Heartbreaking finish gives Tennessee motivation for future
Tennessee plans to use the heartbreaking finish to its surprisingly successful season as motivation for a deeper NCAA Tournament run next year.
After being picked to finish 13th out of 14 teams in the Southeastern Conference , Tennessee won a share of the league’s regular-season title and earned its first NCAA bid since 2014. Tennessee’s season ended Saturday when Clayton Custer’s jumper with 3.6 seconds remaining gave Loyola-Chicago a 63-62 second-round victory over the Volunteers.
“All we can do is build on it,” Tennessee forward Admiral Schofield said. “We got here. We got a little bit of taste of what it’s like to be here. And if we want to go further, we’ve got to work a little harder.”
Tennessee figures to return the nucleus of a team that used its work ethic to emerge as one of the season’s biggest surprises.
The Vols (26-9) didn’t have a single player rated as a top-125 prospect according to composite rankings of recruiting services compiled by 247Sports , yet they matched the third-highest win total in program history and earned a No. 3 seed in the NCAA Tournament.
Their loss to 11th-seeded Loyola was just about the only time Tennessee didn’t meet expectations all season.
A team that had stayed remarkably healthy all season got some bad luck at the wrong time when a hip injury prevented 6-foot-11 forward Kyle Alexander from playing against Loyola. Without Alexander in Tennessee’s lineup, Loyola became just the fifth team to shoot 50 percent or better against the Vols this season.
Tennessee showed the tenacity that exemplified its season even in defeat, as the Vols went on an 8-0 run to take the lead in the final minute before Custer hit his big shot.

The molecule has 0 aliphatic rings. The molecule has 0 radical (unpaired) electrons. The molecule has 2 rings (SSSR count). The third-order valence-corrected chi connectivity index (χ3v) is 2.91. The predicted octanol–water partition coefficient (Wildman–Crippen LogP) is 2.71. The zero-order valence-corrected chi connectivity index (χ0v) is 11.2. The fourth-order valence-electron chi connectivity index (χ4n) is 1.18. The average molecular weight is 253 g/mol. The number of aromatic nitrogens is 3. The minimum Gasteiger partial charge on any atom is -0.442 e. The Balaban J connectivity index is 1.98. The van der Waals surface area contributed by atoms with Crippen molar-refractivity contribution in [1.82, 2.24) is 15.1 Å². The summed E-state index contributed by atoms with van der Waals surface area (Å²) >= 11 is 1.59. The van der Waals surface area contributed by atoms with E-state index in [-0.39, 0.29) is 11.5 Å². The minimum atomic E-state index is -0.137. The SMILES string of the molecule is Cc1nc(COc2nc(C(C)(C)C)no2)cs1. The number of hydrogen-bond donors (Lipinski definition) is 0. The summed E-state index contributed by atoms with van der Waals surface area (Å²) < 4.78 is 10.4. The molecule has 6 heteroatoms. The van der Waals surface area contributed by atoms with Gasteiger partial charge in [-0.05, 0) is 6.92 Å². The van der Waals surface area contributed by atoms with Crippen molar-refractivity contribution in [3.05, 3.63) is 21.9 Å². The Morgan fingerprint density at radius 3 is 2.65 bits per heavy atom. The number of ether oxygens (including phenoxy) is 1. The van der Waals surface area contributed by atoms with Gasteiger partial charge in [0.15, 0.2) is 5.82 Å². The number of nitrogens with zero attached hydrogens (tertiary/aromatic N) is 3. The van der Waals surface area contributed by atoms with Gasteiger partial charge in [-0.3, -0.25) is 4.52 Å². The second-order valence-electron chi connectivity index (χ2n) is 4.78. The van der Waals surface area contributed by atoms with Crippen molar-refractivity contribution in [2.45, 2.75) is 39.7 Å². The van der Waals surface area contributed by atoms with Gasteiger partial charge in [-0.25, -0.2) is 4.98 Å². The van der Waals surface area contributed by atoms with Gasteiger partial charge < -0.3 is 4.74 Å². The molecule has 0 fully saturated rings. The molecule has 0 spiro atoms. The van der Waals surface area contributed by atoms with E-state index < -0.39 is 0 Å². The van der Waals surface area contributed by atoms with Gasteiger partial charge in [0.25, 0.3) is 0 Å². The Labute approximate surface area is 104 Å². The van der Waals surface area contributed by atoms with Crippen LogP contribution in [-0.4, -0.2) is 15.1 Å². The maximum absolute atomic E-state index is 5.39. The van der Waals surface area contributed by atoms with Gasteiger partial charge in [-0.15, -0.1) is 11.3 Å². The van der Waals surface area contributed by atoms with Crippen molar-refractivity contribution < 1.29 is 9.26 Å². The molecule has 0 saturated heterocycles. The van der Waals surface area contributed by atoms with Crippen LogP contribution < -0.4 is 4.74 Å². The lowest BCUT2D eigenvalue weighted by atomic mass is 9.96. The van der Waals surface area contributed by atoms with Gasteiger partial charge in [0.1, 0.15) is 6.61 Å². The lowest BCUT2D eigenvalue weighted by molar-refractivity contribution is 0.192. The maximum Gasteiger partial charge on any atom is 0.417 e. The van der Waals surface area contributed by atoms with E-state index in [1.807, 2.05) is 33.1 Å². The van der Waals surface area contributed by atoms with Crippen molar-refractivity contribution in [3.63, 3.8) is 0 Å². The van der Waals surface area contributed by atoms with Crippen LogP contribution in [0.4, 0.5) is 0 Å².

“They’re crushed,” Tennessee coach Rick Barnes said afterward. “We all are. But, I told them, ‘Hey, I’m glad it hurts a little bit,’ because I’ve had some teams (that) you wonder if it hurt deep enough. I told them once we step back and decompress from all of it, we’ve done a lot, more than certainly what other people thought.
“As a group, these guys felt they could win, and they’re going to look back on it in a couple weeks and realize that it was a special year. But it also puts us in a different position.”
Indeed, Tennessee won’t be able to sneak up on anyone next season.
The only senior on Tennessee’s roster this year was reserve guard James Daniel III, who averaged 5.6 points and 19.7 minutes. The list of players expected to return includes sophomore forward Grant Williams, the SEC coaches’ choice as the league’s player of the year . Schofield also should be back after delivering a late-season surge that showed his star potential.
That puts Tennessee in an unfamiliar role.
In each of Barnes’ first three years at Tennessee, the SEC media have picked the Vols to finish either 12th or 13th in the conference. Tennessee heads into next season as a legitimate contender to win a second straight league championship.
“We did a good job this year when it comes to putting kind of Tennessee back on the map,” Williams said. “But it’s really about just coming back next year and being stronger because this team, we have almost everyone returning.”
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